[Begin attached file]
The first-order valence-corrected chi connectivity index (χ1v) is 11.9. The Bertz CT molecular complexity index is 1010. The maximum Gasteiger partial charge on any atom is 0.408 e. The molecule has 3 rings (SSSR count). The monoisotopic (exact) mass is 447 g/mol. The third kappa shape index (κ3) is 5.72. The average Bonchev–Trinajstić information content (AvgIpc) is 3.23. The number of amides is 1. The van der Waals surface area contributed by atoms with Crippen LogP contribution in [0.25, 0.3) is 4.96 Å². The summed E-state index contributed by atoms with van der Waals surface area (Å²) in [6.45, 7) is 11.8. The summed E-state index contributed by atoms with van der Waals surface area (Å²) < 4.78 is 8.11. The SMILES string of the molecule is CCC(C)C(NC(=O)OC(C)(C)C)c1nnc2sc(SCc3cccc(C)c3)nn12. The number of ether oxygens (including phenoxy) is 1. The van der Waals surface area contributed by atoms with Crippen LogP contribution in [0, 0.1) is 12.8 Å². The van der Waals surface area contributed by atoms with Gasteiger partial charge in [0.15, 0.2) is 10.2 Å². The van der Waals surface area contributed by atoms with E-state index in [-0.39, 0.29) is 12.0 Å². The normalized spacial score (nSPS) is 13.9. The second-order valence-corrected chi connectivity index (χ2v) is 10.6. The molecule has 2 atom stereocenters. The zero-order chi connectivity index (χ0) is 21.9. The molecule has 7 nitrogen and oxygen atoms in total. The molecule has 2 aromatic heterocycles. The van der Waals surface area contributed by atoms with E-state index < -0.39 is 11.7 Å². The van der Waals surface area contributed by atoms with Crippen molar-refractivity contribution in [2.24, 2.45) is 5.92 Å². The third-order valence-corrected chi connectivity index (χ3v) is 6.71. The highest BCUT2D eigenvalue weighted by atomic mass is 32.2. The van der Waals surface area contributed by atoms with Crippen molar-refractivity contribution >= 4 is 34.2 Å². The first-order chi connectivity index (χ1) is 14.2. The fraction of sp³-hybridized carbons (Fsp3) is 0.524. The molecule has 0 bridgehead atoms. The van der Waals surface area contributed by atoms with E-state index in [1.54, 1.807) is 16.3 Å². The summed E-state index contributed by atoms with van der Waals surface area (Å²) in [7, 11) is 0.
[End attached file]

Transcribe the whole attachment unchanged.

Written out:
The first-order valence-corrected chi connectivity index (χ1v) is 11.9. The Bertz CT molecular complexity index is 1010. The maximum Gasteiger partial charge on any atom is 0.408 e. The molecule has 3 rings (SSSR count). The monoisotopic (exact) mass is 447 g/mol. The third kappa shape index (κ3) is 5.72. The average Bonchev–Trinajstić information content (AvgIpc) is 3.23. The number of amides is 1. The van der Waals surface area contributed by atoms with Crippen LogP contribution in [0.25, 0.3) is 4.96 Å². The summed E-state index contributed by atoms with van der Waals surface area (Å²) in [6.45, 7) is 11.8. The summed E-state index contributed by atoms with van der Waals surface area (Å²) < 4.78 is 8.11. The SMILES string of the molecule is CCC(C)C(NC(=O)OC(C)(C)C)c1nnc2sc(SCc3cccc(C)c3)nn12. The number of ether oxygens (including phenoxy) is 1. The van der Waals surface area contributed by atoms with Crippen LogP contribution in [0, 0.1) is 12.8 Å². The van der Waals surface area contributed by atoms with Gasteiger partial charge in [0.15, 0.2) is 10.2 Å². The van der Waals surface area contributed by atoms with E-state index in [-0.39, 0.29) is 12.0 Å². The normalized spacial score (nSPS) is 13.9. The second-order valence-corrected chi connectivity index (χ2v) is 10.6. The molecule has 2 atom stereocenters. The zero-order chi connectivity index (χ0) is 21.9. The molecule has 7 nitrogen and oxygen atoms in total. The molecule has 2 aromatic heterocycles. The van der Waals surface area contributed by atoms with E-state index < -0.39 is 11.7 Å². The van der Waals surface area contributed by atoms with Crippen molar-refractivity contribution in [2.24, 2.45) is 5.92 Å². The third-order valence-corrected chi connectivity index (χ3v) is 6.71. The highest BCUT2D eigenvalue weighted by atomic mass is 32.2. The van der Waals surface area contributed by atoms with Crippen molar-refractivity contribution >= 4 is 34.2 Å². The first-order chi connectivity index (χ1) is 14.2. The fraction of sp³-hybridized carbons (Fsp3) is 0.524. The molecule has 0 bridgehead atoms. The van der Waals surface area contributed by atoms with E-state index in [1.54, 1.807) is 16.3 Å². The summed E-state index contributed by atoms with van der Waals surface area (Å²) in [7, 11) is 0.